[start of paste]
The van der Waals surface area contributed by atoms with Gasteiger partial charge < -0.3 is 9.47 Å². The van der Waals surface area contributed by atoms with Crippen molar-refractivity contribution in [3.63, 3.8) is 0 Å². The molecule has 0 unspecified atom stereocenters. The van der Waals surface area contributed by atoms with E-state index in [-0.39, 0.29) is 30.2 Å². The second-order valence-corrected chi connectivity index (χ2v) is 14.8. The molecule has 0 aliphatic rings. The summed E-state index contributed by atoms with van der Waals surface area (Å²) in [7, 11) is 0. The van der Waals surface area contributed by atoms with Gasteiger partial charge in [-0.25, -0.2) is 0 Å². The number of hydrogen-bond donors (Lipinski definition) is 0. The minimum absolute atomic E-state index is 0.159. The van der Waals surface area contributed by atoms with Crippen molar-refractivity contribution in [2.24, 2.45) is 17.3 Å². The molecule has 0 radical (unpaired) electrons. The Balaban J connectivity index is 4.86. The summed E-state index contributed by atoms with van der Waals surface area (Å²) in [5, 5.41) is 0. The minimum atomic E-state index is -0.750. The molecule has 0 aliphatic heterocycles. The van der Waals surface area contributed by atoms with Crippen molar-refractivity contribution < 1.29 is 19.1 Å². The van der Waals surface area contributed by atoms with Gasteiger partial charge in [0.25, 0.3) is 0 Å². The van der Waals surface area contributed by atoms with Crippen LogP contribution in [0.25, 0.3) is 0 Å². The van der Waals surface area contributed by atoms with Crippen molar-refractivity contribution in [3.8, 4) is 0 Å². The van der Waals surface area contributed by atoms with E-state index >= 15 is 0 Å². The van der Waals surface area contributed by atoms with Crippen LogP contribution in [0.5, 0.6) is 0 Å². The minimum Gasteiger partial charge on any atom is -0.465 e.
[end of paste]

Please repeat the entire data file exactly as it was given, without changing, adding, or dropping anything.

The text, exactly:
The van der Waals surface area contributed by atoms with Gasteiger partial charge < -0.3 is 9.47 Å². The van der Waals surface area contributed by atoms with Crippen molar-refractivity contribution in [3.63, 3.8) is 0 Å². The molecule has 0 unspecified atom stereocenters. The van der Waals surface area contributed by atoms with E-state index in [-0.39, 0.29) is 30.2 Å². The second-order valence-corrected chi connectivity index (χ2v) is 14.8. The molecule has 0 aliphatic rings. The summed E-state index contributed by atoms with van der Waals surface area (Å²) in [7, 11) is 0. The van der Waals surface area contributed by atoms with Gasteiger partial charge in [-0.25, -0.2) is 0 Å². The number of hydrogen-bond donors (Lipinski definition) is 0. The minimum absolute atomic E-state index is 0.159. The van der Waals surface area contributed by atoms with Crippen molar-refractivity contribution in [2.24, 2.45) is 17.3 Å². The molecule has 0 radical (unpaired) electrons. The Balaban J connectivity index is 4.86. The summed E-state index contributed by atoms with van der Waals surface area (Å²) in [5, 5.41) is 0. The minimum atomic E-state index is -0.750. The molecule has 0 aliphatic heterocycles. The van der Waals surface area contributed by atoms with Crippen molar-refractivity contribution < 1.29 is 19.1 Å². The van der Waals surface area contributed by atoms with Gasteiger partial charge in [0.25, 0.3) is 0 Å². The van der Waals surface area contributed by atoms with Crippen LogP contribution in [0.25, 0.3) is 0 Å². The van der Waals surface area contributed by atoms with Crippen molar-refractivity contribution in [3.8, 4) is 0 Å². The van der Waals surface area contributed by atoms with E-state index >= 15 is 0 Å². The van der Waals surface area contributed by atoms with Crippen LogP contribution in [0.5, 0.6) is 0 Å². The minimum Gasteiger partial charge on any atom is -0.465 e.